Karamo Brown, one of the five stars of Netflix's Queer Eye, is known for helping the show's "heroes" (how The Fab Five describe the people they makeover) arrive at emotional breakthroughs. He has even been dubbed "Kar-Oprah" for his ability to make just about anyone cry. The man who gets others to open up so readily about their self-esteem, past traumas, complicated family dynamics, and more, writes about his own history in his new memoir, Karamo: My Story of Embracing Purpose Healing and Hope, out now. Bustle has an exclusive excerpt from the audiobook, read by Karamo Brown, below!
This article and audiobook excerpt contain information about drug abuse, suicide, and self-harm, which some may find triggering.
In Chapter 5, titled "Coming Clean," Brown details his experiences with substance abuse. He writes about what he feels is his "predisposition for some of this behavior" and reveals that his "addictive personality developed long before" he ever took a sip of alcohol. He also writes about his pre-pubescent addiction to internet porn, the first time he tried marijuana (after secretly stealing it from his father's bedside table), his college binge-drinking, his weekly ecstasy use in Los Angeles clubs, and his struggle with cocaine addiction.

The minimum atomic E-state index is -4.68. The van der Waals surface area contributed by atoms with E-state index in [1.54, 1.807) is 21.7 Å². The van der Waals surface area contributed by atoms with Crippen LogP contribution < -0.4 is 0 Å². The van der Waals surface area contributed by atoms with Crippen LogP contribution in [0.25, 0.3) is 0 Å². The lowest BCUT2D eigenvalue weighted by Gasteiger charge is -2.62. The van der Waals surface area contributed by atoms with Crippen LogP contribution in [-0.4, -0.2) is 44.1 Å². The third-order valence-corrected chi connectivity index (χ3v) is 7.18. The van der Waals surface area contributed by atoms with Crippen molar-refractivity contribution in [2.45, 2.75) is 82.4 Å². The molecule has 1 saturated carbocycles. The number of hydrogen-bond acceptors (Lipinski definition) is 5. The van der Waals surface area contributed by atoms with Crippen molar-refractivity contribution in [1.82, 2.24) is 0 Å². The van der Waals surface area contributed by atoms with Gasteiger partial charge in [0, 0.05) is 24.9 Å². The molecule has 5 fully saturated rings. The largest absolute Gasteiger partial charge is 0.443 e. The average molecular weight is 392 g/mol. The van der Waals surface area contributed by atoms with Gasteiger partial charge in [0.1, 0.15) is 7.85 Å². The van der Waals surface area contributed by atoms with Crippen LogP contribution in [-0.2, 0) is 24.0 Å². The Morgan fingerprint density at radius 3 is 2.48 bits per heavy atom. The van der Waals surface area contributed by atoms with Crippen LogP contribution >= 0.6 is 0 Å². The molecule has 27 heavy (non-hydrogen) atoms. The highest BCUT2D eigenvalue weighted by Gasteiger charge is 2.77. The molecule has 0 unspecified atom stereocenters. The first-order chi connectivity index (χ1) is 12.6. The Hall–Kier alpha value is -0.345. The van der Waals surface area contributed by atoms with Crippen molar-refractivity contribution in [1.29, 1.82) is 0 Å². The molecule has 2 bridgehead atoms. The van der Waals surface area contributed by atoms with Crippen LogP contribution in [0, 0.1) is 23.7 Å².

In the audiobook excerpt below, Brown relates the moment he realized he was in the depths of drug addiction and how he finally found the strength, and courage, to ask for help.
"During that dark time, I felt like my life was over," Brown reads. "There was no point in existing. But I was given a second chance to accept support and to ask for help, and today I am living my dreams and am surrounded by love. Each day is a new day for me to continue to focus on my mental health." Listen in full below.
"I encourage anyone who is reading this to just remember that in those moments of darkness, there is hope, joy and sunlight on the other side of these dark feelings," Brown reads. "I beg you to take one step today, in this moment, and just ask for help from someone around you who you trust."
If you or someone you know is seeking help for substance use, call the SAMHSA National Helpline at 1-800-662-HELP(4357).
If you or someone you know is considering self-harm or experiencing suicidal thoughts, call the National Suicide Prevention Hotline at 1-800-273-8255 or text HOME to the Crisis Text Line at 741741.